Long-term plans to reduce flood risk for people in St Asaph are to be unveiled at a public drop-in session in the city.
The proposals, drawn up by Natural Resources Wales (NRW), will see the city’s flood defences enhanced, but will also involve a number of innovative projects upstream to manage flood risk naturally.
Measures such as tree planting, de-compacting soil and managing land drainage can help to hold some of the floodwater back and make the area more resilient to climate change in the future.
NRW is assessing the catchments of both the River Elwy and River Clwyd to find suitable options and is working with the Welsh Government, landowners, local authorities and Farming Unions to get these projects underway.
As well as reducing flood risk, it is hoped that the work will provide wider benefits to nearby communities and the local environment.
People can see the proposals for NRW’s preferred option for a scheme, and give feedback on Wednesday 10 December at the Oriel Hotel in St Asaph between 2pm and 7pm.
Tim Jones, Executive Director of Operations for North and Mid Wales for NRW said:
“We’d like to thank the people of St Asaph for their support and patience while we’ve conducted detailed investigations to find effective long-term measures to reduce the risk of flooding for the area.
“This month marks the second anniversary of the devastating flooding. Since then, we’ve been working hard to provide short-term improvements locally and to support the community by helping them be more prepared for flooding in the future.
“We’ve also been working closely with the emergency services and Denbighshire County Council to improve our response to flooding – which we tested at a recent multi-agency exercise.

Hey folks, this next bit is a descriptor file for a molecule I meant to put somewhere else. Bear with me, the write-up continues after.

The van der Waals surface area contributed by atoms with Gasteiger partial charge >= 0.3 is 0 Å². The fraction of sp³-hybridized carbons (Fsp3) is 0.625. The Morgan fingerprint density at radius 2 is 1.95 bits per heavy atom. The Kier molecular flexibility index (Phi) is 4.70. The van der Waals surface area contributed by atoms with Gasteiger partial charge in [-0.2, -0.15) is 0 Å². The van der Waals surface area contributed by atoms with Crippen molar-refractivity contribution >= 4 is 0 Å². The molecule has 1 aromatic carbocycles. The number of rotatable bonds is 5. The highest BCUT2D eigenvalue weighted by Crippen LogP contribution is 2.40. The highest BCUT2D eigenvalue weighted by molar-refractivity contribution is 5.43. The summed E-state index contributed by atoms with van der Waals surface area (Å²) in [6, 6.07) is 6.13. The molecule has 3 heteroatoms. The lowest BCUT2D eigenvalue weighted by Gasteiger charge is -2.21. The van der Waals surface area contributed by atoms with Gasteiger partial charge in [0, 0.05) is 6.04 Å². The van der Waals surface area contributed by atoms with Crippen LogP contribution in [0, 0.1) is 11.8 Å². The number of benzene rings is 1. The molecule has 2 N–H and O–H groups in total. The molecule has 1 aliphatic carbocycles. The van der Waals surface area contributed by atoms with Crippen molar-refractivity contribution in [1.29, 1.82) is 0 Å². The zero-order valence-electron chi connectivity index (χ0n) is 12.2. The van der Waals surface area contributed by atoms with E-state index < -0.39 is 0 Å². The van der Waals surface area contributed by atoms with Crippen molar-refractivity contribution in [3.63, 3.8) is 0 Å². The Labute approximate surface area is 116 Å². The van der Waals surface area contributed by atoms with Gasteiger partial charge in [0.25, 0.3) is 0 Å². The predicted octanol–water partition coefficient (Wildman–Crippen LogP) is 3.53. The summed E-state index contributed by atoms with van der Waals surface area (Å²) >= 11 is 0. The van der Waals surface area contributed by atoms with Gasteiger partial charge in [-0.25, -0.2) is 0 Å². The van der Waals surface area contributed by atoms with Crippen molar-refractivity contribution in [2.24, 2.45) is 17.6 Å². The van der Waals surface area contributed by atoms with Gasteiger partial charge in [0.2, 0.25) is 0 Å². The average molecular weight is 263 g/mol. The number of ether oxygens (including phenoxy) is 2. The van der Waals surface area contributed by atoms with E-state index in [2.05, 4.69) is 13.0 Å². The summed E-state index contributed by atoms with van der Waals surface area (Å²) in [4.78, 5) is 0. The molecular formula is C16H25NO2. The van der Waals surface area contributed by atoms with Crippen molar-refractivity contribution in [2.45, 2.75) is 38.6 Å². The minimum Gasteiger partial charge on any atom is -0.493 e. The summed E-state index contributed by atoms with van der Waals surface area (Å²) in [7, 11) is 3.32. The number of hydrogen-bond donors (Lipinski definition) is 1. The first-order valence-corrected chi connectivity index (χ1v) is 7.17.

“We believe that these plans – drawn up after detailed studies of the whole catchment - will provide effective, long-term, peace of mind for people in St Asaph.
“Although the type of flooding we saw in 2012 is rare, we know that as our climate changes we are likely to see more intense heavy rainfall in the future, and more flooding.
“We can’t always prevent flooding from happening, but in St Asaph, we believe we have a good proposal to significantly reduce its likelihood of happening.”
Following the drop-in session NRW will approach the Welsh Government for funding in spring next year.
Once it has the go ahead, it will begin detailed planning and design, before starting work on the scheme in spring 2016.
In the meantime, short-term measures to reduce flood risk remain in place on the River Elwy.
This includes raised embankments near the Spring Gardens bridge, and a new concrete foundation which allows temporary flood barriers to be installed along a 150 metre stretch of the river.
Three community flood plans are now in place for the city, with 33 voluntary flood wardens. 548 out of 599 properties are now registered to receive free flood warnings from NRW.
For more information about flood plans, or flood warnings, please visit natural resources wales alerts
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